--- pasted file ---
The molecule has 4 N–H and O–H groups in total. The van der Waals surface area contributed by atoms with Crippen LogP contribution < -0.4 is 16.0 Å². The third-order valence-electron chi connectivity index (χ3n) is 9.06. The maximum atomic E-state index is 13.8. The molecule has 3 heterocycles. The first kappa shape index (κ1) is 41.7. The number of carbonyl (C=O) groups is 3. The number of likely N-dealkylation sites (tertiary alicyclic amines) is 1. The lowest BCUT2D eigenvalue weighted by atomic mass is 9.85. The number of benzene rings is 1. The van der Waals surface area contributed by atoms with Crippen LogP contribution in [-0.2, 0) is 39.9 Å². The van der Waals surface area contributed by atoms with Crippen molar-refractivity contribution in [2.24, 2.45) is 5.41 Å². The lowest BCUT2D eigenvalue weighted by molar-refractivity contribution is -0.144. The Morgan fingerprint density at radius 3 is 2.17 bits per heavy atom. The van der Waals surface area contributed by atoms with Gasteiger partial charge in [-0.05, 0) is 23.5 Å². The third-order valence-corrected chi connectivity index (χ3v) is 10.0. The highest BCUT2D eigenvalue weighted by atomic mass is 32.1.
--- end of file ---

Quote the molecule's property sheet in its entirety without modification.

The molecule has 4 N–H and O–H groups in total. The van der Waals surface area contributed by atoms with Crippen LogP contribution < -0.4 is 16.0 Å². The third-order valence-electron chi connectivity index (χ3n) is 9.06. The maximum atomic E-state index is 13.8. The molecule has 3 heterocycles. The first kappa shape index (κ1) is 41.7. The number of carbonyl (C=O) groups is 3. The number of likely N-dealkylation sites (tertiary alicyclic amines) is 1. The lowest BCUT2D eigenvalue weighted by atomic mass is 9.85. The number of benzene rings is 1. The van der Waals surface area contributed by atoms with Crippen LogP contribution in [-0.2, 0) is 39.9 Å². The van der Waals surface area contributed by atoms with Crippen molar-refractivity contribution in [2.24, 2.45) is 5.41 Å². The lowest BCUT2D eigenvalue weighted by molar-refractivity contribution is -0.144. The Morgan fingerprint density at radius 3 is 2.17 bits per heavy atom. The van der Waals surface area contributed by atoms with Gasteiger partial charge in [-0.05, 0) is 23.5 Å². The third-order valence-corrected chi connectivity index (χ3v) is 10.0. The highest BCUT2D eigenvalue weighted by atomic mass is 32.1.